The scenario described above is exactly the situation facing investors in publicly traded litigation finance companies (LFCs). The litigation finance industry is a rapidly growing part of the asset management industry that channels funding to litigants and law firms for prosecuting lawsuits in exchange for a share of the lawsuit recoveries. In recent years, LFCs have become a ubiquitous presence in the civil justice system in common law jurisdictions, especially when it comes to certain types of business disputes, such as joint venture or partnership disputes, business torts, breach of contract cases, and class actions. Some experts estimate the total potential annual market for third-party litigation funding to be $50-100 billion, of which the current market is only a small fraction. One estimate puts the current figure at $11.5 billion, with a forecast of nearly 10% year-over-year growth over the next decade. Burford Capital, L.P., the largest provider of third-party litigation finance in the world, has provided litigation financing to 94 of the 100 largest U.S. law firms.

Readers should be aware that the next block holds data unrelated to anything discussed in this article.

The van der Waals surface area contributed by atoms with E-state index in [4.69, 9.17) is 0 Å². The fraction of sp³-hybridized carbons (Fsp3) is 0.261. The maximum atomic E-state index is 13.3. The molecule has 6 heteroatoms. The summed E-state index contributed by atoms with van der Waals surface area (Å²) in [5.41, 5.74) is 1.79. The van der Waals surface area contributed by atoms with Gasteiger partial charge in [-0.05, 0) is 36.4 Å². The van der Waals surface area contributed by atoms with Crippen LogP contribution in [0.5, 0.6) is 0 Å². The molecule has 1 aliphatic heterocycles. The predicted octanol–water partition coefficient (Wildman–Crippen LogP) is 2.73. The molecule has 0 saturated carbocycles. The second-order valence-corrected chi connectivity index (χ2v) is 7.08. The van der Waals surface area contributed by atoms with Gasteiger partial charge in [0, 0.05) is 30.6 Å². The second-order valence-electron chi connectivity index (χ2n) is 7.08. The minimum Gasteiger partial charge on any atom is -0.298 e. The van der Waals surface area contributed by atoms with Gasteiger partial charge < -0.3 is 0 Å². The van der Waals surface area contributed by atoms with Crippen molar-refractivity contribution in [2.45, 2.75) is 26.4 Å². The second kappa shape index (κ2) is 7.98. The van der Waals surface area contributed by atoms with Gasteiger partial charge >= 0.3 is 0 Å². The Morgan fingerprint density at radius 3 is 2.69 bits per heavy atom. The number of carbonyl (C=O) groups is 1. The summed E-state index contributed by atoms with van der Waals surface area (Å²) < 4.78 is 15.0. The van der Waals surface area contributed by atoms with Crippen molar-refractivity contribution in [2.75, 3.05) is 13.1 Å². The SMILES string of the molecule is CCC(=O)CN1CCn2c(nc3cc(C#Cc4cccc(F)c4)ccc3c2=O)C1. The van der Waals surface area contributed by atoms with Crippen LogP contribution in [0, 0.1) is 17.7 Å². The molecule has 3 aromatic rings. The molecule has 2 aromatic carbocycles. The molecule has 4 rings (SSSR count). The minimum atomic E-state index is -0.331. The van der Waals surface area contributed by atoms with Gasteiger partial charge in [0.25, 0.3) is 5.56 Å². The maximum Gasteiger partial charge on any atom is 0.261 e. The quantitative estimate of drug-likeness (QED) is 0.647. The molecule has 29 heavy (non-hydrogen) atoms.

Whatever one thinks of the normative desirability of this integration of third-party litigation finance (and there are good faith arguments on both sides), litigation finance flows are likely to continue to increase, all the while the institutional framework that facilitates and enables those flows will evolve. While some state regulators of the legal profession have tried to curtail its expansion, the clear trend is in favor of greater liberalization. To some extent, litigation finance is an old, hoary technology: plaintiff lawyers have been self-financing their clients’ cases in return for a contingency fee for nearly two centuries. The novelty of the present moment is the emerging awareness that a quantitative change in the amount of third-party financing flowing to litigants and their lawyers amounts to a qualitative change in the relationship between civil business litigation and the capital markets.